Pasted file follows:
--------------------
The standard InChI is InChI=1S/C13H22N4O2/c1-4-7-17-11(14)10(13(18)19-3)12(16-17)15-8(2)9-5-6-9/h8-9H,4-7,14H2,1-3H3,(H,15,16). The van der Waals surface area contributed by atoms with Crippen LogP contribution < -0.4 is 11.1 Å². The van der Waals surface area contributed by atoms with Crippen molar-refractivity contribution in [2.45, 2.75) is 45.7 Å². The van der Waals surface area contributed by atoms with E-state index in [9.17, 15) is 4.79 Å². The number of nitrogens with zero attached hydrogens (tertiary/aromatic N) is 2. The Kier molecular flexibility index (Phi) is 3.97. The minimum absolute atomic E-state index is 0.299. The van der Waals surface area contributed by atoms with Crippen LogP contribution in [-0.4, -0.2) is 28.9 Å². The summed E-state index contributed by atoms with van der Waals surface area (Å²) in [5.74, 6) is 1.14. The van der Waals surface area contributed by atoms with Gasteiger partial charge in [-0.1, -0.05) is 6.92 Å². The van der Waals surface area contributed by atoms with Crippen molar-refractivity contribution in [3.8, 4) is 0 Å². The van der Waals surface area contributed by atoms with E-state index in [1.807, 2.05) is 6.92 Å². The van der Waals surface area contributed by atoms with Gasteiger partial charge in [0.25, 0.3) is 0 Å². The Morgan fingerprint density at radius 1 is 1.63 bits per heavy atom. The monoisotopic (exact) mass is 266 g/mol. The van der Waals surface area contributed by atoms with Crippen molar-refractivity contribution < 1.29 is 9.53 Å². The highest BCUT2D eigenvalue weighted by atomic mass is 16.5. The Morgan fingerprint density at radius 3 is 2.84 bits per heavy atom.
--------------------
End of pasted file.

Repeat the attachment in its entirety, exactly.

The standard InChI is InChI=1S/C13H22N4O2/c1-4-7-17-11(14)10(13(18)19-3)12(16-17)15-8(2)9-5-6-9/h8-9H,4-7,14H2,1-3H3,(H,15,16). The van der Waals surface area contributed by atoms with Crippen LogP contribution < -0.4 is 11.1 Å². The van der Waals surface area contributed by atoms with Crippen molar-refractivity contribution in [2.45, 2.75) is 45.7 Å². The van der Waals surface area contributed by atoms with E-state index in [9.17, 15) is 4.79 Å². The number of nitrogens with zero attached hydrogens (tertiary/aromatic N) is 2. The Kier molecular flexibility index (Phi) is 3.97. The minimum absolute atomic E-state index is 0.299. The van der Waals surface area contributed by atoms with Crippen LogP contribution in [-0.4, -0.2) is 28.9 Å². The summed E-state index contributed by atoms with van der Waals surface area (Å²) in [5.74, 6) is 1.14. The van der Waals surface area contributed by atoms with Gasteiger partial charge in [-0.1, -0.05) is 6.92 Å². The van der Waals surface area contributed by atoms with Crippen molar-refractivity contribution in [3.8, 4) is 0 Å². The van der Waals surface area contributed by atoms with E-state index in [1.807, 2.05) is 6.92 Å². The van der Waals surface area contributed by atoms with Gasteiger partial charge in [0.25, 0.3) is 0 Å². The Morgan fingerprint density at radius 1 is 1.63 bits per heavy atom. The monoisotopic (exact) mass is 266 g/mol. The van der Waals surface area contributed by atoms with Crippen molar-refractivity contribution < 1.29 is 9.53 Å². The highest BCUT2D eigenvalue weighted by atomic mass is 16.5. The Morgan fingerprint density at radius 3 is 2.84 bits per heavy atom.